as well as all of the exhibits admitted in this case.
Mr. Jensen, if you would please now assist the
injure into the jury room.
(WHEREUPON, the jury leaves the proceedings.)
THE COURT: Counsel, if you would please make
certain that Ms. Malley has telephone numbers to get ahold
of you. If a note comes from the jury that has any
substance to it, then I will ask you to come here and I will
have you approve my response to it.
If it is something very simple, for example, if
they should request a dictionary, the response to that will
be no, and instead of making everybody come over here, I
will simply say, yes, we agree it ought to be no, and we
will handle that by telephone. If there is anything more
than that, then I will ask one or more of you from each side
to be here to approve whatever response the Court may give.
I do want to say a couple of last things to you
all. I want to thank you on behalf of Mr. Copeland, because
you had not met your apparent quota of at least one motion
per day, he would have spent this last week as an aimless
wasteful soul wandering the streets of Salt Lake.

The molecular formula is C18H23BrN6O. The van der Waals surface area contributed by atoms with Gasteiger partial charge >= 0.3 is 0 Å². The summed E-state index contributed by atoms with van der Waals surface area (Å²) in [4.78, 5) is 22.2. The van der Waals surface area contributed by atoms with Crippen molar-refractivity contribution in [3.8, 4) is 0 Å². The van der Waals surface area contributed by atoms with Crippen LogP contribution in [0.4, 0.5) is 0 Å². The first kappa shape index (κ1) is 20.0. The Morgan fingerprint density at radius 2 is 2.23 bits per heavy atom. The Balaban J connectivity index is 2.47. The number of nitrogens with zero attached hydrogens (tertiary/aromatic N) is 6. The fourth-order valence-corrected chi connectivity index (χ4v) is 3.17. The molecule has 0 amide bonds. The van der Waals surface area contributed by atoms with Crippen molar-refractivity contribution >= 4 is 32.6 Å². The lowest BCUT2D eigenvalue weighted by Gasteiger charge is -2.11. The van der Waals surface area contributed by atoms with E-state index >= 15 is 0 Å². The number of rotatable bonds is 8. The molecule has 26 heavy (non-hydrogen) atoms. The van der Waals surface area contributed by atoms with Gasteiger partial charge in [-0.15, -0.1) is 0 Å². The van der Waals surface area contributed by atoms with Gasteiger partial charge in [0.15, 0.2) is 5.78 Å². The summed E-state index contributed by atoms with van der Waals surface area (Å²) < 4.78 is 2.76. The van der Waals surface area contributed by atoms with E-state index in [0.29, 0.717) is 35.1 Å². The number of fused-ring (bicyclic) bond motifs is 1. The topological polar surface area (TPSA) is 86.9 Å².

I also think that on behalf of the Court I have a
special expression of gratitude to Mr. Calvin and Mr. Lee,
because they have played an extraordinary role on behalf of
both sides as well as the Court's interest in this case, and
with the way they have applied the technology that federal
taxpayer dollars have recently paid to upgrade this
courtroom. They have really made this system almost seem
I want to say one other thing, and that is that if
any of you have loud teenagers and you want to know where to
get this white noise, you can talk with Ms. Malley.
One last thing, counsel. I am very sincere when I
say this. In the ten years I have been a judge I have never
had a collection of such fine attorneys in this courtroom at
one time. I want to thank you not only for your competence
but in particular for your professionalism. The way that
you have treated one another and the way that you have dealt
with court personnel and the court has been genuinely
appreciated in a case that has been hotly contested and the
stakes are very high, and you have acquited yourselves
extraordinarily well and you do have the sincere gratitude
of this Court. I wanted to make sure that you heard that.
We'll be in recess until we receive either a
verdict or a note.